Download your PDF score!
By music teachers, for their students

Scores 4 hands piano

Title
Author
Set
Prices
Comme une sonate à Ludwig - Piano 4 Mains - BUREL D.

Like a Ludwig sonata

Denis Burel

Piano 4 Mains

7.90€

20 doigts pour 1 ragtime - Piano 4 mains - BUREL D.

20 doigts pour 1 ragtime (20 fingers for 1 ragtime)

Denis Burel

Piano 4 Mains

7.90€

Balade Arc-en-ciel - Piano 4 mains - JOUGLA R. M.

Balade Arc-en-ciel

Rose-Marie Jougla

Piano 4 mains

14.90€

Basin Street Blues - Duo Piano - WILLIAMS S. BUREL D.

Basin Street Blues

Spencer Williams

Piano 4 mains

7.90€

La Vague et l'Ocean - Piano 4 mains - BUREL D.

La Vague et l'Ocean

Denis Burel

Piano 4 mains

7.90€

Jolie valse a Yann - Piano 4 mains - BUREL D.

Jolie valse a Yann

Denis Burel

Piano 4 mains

7.90€

A 4 pattes - Piano 4 Mains - FRELAT G.

A 4 pattes

Grégory Frelat

Piano 4 Mains

7.90€

Douce et Romantique - Piano 4 mains - BUREL D.

Douce et Romantique

Denis Burel

Piano 4 mains

7.90€

Country Dance Duet - Piano 4 mains - BUREL D.

Country Dance Duet

Denis Burel

Piano 4 mains

7.90€


Piano four hands ( English: Piano four hands, German: Zu vier Händen, Vierhändig, Italian: quattro mani) is a kind of piano duet in which both musicians play on the same piano. A duet with musicians playing separate instruments is usually called a piano duet.

Music written for piano four hands is usually printed so that the part for each musician occupies the page directly opposite it. The upper part, for the pianist sitting on the right with the music on the right side of the page, is called primo, while the lower part, for the pianist sitting on the left, is called secondo.

Most of the "four-hand" music consists of arrangements of orchestral and vocal compositions and quartets and other ensembles for string instruments. Indeed, there is hardly any important composition for a combination of instruments that has not been arranged and published in this form, which, because of its comparative ease of performance, is calculated to reproduce the characteristic effects of these works more easily and faithfully than arrangements for piano alone. Sometimes organ works and works for two-handed piano with advanced difficulty have also been arranged for four-handed piano, in order to make them accessible to amateurs. Such arrangements were particularly popular before the development of recording technology, as the vast majority of the time there was no other way to hear many of the better known musical works.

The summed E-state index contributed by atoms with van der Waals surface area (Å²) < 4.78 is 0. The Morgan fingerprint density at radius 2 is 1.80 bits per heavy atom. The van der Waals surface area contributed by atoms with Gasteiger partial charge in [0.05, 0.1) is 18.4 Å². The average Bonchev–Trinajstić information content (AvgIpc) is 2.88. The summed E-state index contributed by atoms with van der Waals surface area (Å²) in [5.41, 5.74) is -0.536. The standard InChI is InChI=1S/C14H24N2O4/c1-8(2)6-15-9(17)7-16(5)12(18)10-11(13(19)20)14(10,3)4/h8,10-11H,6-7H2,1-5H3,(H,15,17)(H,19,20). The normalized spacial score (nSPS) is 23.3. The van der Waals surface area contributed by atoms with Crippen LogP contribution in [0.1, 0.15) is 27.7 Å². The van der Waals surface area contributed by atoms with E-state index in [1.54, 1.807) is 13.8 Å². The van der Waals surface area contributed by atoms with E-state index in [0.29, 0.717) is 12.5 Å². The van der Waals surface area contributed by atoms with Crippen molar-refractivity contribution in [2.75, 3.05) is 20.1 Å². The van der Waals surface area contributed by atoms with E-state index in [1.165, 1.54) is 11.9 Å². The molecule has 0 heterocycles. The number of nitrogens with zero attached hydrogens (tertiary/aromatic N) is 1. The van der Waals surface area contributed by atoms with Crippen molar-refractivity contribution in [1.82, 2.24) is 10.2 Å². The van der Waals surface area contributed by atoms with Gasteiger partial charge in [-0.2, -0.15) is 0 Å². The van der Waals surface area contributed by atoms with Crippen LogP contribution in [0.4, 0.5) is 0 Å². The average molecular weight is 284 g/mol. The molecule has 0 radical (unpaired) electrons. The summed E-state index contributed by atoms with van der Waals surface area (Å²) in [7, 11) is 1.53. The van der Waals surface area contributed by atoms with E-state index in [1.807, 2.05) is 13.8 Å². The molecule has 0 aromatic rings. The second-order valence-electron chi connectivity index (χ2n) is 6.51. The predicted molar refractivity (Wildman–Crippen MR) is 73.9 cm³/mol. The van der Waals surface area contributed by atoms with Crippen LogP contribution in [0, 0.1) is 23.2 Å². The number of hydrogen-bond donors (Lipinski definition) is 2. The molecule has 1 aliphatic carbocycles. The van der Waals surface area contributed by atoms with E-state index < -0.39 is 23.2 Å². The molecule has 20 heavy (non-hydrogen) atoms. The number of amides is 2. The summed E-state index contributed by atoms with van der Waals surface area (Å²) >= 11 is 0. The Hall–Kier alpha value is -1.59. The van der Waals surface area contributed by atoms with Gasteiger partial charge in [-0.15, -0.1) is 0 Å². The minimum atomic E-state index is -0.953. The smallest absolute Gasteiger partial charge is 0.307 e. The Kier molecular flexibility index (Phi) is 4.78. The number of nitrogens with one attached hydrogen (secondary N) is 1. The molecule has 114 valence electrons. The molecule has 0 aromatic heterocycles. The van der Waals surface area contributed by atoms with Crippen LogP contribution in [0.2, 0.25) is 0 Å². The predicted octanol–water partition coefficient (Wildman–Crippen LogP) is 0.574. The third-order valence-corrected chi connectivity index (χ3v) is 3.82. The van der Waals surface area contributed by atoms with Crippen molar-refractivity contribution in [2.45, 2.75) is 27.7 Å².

The first known printed works for the four-handed fortepiano were published in Dessau around 1782, under the title Drey Sonaten füre Clavier als Doppelstücke fur zwey Personen mit vier Handen von C. H. Müller. Prior to this, Ernst Wilhelm Wolf, music director of Weimar in 1761, had written one or more sonatas for two performers, which were published after his death. As far as is known, these are the first compositions of this kind, although the idea of using two performers (but not on a single instrument) may have originated with Johann Sebastian Bach, who wrote three concertos for two harpsichords, three for three and one for four, all accompanied by string instruments. But the small range of the keyboard, which in Bach's time and until about 1770 never exceeded five octaves, was not suited to the combination of two performers on the same instrument, and it is probably for this reason that earlier composers left so little music of the same kind.

Haydn and Beethoven seem to have had little interest in this instrumentation. According to Fétis, Haydn wrote only one "four-hand" score , an entertainment that was never published (two other sonatas published under his name, op. 81 and 86, are spurious). Beethoven left only one sonata, Op. 6, three marches, Op. 45, and two sets of variations, none of which is of great importance. Mozart's work in this area is more important. Of Mozart's nine fortepiano duets, two, the Adagio and Allegro in F minor and the Fantasy in F minor, were originally written for mechanical organ at an exhibition in Vienna and then arranged for piano by an unknown hand; of the others, the Vienna sonatas KV 497 and KV 521 stand out.

Among the best-known composers, Schubert made the most of the original effects on music for four hands. His compositions include the Sonata in C major for piano four hands, D 812, the Divertissement à la hongroise, D 818, and Fantasia in F minor for piano four hands, D 940. In addition, he wrote fourteen marches, six polonaises, four sets of variations, three rondos, a sonata, a set of dances and four separate pieces.

Of the German Romantic composers, the four-hand works of Schumann and Brahms are the most interesting. Mendelssohn wrote only one original work of this kind, although he himself arranged some of his orchestral works in this form, as well as his Octet and the Variations in B-flat major for piano, Op. 83. In addition to writing a number of small pieces for two performers, Schumann experimented in a novel and successful way with his Spanish Liebeslieder (op. 138), which consists of ten pieces for four voices, including songs, duets and a quartet, with four-hand piano accompaniment. A similar idea was later realized by Brahms, who wrote two sets of waltzes for four hands and four voices (Liebeslieder Walzer, op. 52, and Neue Liebeslieder, op. 65). Among his instrumental pieces for four hands, the best known is 16 Waltzes, Op. 39. A well-known piece by a French romantic composer is Fauré's Suite Dolly.

Subscribe to our newsletter!